I finished the novel (Faults*, by Teri de la Peña) I started this afternoon and, in general, I give it two thumbs up. My caveat:
I completely understand the impulse to mock white people, I do it constantly, in fact. We're easy targets, we've done some mighty stupid things. I guess overall, though, I'm not sure what good it does to create a shallow, white character to cast as a villian. I wouldn't want read a book that did that to a character of any other ethnicity, it doesn't seem quite fair. And I guess I seriously doubt that any white woman who was supposed to be so educated would be so *clueless*--she would have to be the stupidest person in the world not to understand why a chicana librarian would feel uncomfortable suddenly becoming (essentially) her domestic servant. She'd have to be clueless, stupid and the most insensitive person alive.
It's so true that "popular" feminism has failed to offer a lot to women of color, or impoverished women. I doubt any of the women who live in my neighborhood would be able to relate to the feminist discourse coming out of the academy. Feminism hasn't exactly been inclusive, and it has definitely privileged women with white skin. Even so, it kind of depresses me when a white lesbian becomes the target of a chicana lesbian writer (in this particular case). It seems like if you're going to hammer on a white woman for her position of power, it probably shouldn't be the lesbian you're singling out. I'm not sure who the target should be, but I guess I would prefer it not be *me* because, honestly, I'm really trying to get it right here. I really am trying to be a responsible global citizen, and I would be very grateful if you could cut me some slack.
Sometimes I feel like we're all standing around playing this "I'm more oppressed" than you game. If you're more oppressed than me, then you get to beat me up. If I'm more oppressed then you, then the baseball bat is in my hands. And that's seriously fucked up.
*Why would anyone write a novel called Faults about chicana lesbians, using the Northridge earthquake as a major metaphor, when Sheila Ortiz Taylor's Faultline is so incredibly famous? Just curious. Obviously they're not the same book, not even close, but I can't be the only who didn't pick up Faults the first time I saw it on the shelf because I thought, "Oh, read that one," and then didn't realize until two weeks later, "Hey, that wasn't Faultline, it was Faults."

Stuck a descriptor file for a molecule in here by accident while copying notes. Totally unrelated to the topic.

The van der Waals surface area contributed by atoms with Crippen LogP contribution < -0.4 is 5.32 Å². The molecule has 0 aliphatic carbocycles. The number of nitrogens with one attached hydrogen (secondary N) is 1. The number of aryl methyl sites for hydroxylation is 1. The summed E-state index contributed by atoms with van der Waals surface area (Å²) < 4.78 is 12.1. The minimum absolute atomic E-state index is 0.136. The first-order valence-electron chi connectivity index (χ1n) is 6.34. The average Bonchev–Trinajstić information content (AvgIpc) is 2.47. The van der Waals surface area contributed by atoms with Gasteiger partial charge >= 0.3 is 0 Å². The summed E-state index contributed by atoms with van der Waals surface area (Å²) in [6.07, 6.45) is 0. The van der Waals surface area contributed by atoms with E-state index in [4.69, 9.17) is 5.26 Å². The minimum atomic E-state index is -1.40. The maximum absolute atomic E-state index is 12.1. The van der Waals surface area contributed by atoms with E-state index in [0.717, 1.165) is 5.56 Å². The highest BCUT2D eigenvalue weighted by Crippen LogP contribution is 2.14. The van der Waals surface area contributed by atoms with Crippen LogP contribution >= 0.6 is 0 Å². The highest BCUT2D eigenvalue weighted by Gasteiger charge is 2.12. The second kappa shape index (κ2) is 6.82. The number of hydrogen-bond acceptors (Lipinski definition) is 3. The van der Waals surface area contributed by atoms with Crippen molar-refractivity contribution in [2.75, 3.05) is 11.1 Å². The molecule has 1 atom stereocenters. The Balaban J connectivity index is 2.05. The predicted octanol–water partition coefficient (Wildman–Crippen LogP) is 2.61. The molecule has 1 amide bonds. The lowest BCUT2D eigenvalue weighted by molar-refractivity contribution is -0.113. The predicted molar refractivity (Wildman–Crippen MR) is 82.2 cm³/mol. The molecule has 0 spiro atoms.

Okay, mystery solved. From "The Latina Legacy," by Terri de la Peña, Lambda Book Report, 6/1/99, p. 12.
"I remained unaware of Faultline until years later, probably because I was busy drafting my own novel with Chicana lesbian characters." So, I guess she's forgiven, but you'd really think someone would have pointed it out.
So, two tough topics to spit out this evening. Neither of which I particularly want to write about, but it's probably good for me (either that, or I'm just an incredible masochist).
I called IU EAP and luckily didn't get their freaking answering service this time. The woman who put me on hold was very nice and came back to the line every minute or so to apologize. I finally told her to not worry about it, I was perfectly willing to listen to music and read my book, she didn't have to keep checking back and apologizing, just patch me through when a case manager was free.